One distraction in this debate is the “it’s-all-happening-in-secret” allegation. It’s so tiresome, and I think folks who wave that flag are just damaging their own credibility. I mean, if you’re showing up at a meeting about it over and over again, it’s not all that secret, is it?

And Councilor Bob Jaffe, who at least on the gas tax topic admitted he doesn’t have the greatest patience for long processes, also has said he wants this ADU conversation to get fully aired out, and he wants the committee to take its time on it, so this matter is going to run its course over numerous meetings and public hearings.

I’m looking for some good angles on this topic. I’ve got a few ideas, but if you have some, too, please feel free to share. @keilaszpaller. Here in a comment.

— Keila Szpaller

Gas tax: Who pays the most?

You’ve probably been curious with all the talk about a local option gas tax, right?

I’m heading out for an interview in a couple minutes and waiting on a phone call, and in the meantime, thought I’d look up gas tax information and post it here.

New York pays the most taxes on gasoline, according to the American Petroleum Institute. It pays 69.6 cents a gallon in federal, state and other taxes.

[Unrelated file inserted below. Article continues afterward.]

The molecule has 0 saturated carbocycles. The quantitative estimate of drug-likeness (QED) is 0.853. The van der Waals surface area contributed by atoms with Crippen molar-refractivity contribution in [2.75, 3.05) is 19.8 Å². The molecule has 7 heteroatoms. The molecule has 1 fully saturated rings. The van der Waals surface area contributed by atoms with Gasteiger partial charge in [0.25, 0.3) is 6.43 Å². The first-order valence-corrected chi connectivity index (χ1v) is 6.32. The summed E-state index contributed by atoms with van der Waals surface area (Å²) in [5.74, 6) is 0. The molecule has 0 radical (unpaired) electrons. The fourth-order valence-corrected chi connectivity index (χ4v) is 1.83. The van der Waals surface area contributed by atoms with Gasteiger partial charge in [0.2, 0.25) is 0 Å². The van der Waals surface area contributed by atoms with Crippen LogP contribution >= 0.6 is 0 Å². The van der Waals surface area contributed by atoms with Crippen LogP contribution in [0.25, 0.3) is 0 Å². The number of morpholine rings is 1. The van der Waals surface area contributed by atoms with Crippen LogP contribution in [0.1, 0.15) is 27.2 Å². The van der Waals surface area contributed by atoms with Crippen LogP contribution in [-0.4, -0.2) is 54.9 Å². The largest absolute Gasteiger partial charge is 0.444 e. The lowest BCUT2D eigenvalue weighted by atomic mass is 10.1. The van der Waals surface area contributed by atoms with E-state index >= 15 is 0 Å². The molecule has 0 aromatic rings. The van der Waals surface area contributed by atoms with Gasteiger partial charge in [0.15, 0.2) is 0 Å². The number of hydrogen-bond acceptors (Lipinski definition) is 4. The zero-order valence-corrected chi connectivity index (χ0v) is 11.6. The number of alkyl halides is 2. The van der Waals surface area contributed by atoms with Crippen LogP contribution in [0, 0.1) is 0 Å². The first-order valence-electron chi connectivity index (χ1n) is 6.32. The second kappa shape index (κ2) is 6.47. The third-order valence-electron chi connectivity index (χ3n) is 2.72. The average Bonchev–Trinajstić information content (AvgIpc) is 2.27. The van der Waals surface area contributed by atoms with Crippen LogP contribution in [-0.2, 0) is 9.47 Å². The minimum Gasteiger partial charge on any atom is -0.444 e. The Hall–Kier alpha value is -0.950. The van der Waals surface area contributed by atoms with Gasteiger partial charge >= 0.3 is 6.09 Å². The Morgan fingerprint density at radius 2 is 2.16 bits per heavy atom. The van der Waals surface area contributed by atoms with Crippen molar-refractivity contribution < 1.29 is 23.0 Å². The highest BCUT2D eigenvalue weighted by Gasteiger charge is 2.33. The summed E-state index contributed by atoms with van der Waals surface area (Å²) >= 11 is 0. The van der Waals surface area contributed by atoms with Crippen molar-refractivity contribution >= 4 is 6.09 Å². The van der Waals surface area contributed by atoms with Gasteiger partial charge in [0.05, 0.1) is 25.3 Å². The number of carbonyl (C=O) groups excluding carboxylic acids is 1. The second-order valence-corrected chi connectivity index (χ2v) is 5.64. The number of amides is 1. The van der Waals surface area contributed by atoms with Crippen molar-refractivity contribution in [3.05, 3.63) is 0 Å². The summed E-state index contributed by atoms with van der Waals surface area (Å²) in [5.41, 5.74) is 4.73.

Alaska pays the lowest at 26.4 cents a gallon. Montana pays 46.2 cents per gallon and looks to be about in the middle of the pack.

Then, there’s the rest of the world, which would probably get a good chuckle out of our local debate on 2 cents.

Here’s a good story about that in The Atlantic. It’s a year old, but it’s still got a great gallery of costs in other countries. Here’s the blurb about Spain:

“Spain boasts the lowest tax burden on gas in Western Europe. Its taxes are still more expensive than a gallon of American fuel in February this year (2011).”

Gas price: $7.60

Gas tax: $3.67

Flip through the gallery up there.

Well, I think it’s time to head out. I’m still waiting on that phone call, but it’s time to meet some other folks for a story.


Happy Friday! Oh, and if you’re looking for something to do this weekend, consider checking out the film “Where the Yellowstone Goes.” It premieres in Missoula at the Wilma.

— Keila Szpaller

All budget, all the time! And taxes!

If you missed it, here’s my latest story about Mayor John Engen’s proposed 2013 budget. The general fund is 29 percent larger than it was in the 2006 budget, when Engen’s predecessor was in office.

While the budget has grown under Engen, the mayor and his department heads also have found savings.

City finance director Brentt Ramharter estimated the savings amount to some $2.2 million in fiscal years 2010 and 2011; that’s $1.1 million each of those years.

Ramharter provided a lot of spreadsheets for the story, and I’m going to attach them below.

Also, Mayor Engen provided a handout he gives people who have frequently asked questions about the budget. For instance, folks want to know why city employees pay relatively little into their good plans, and here’s Engen’s response in part: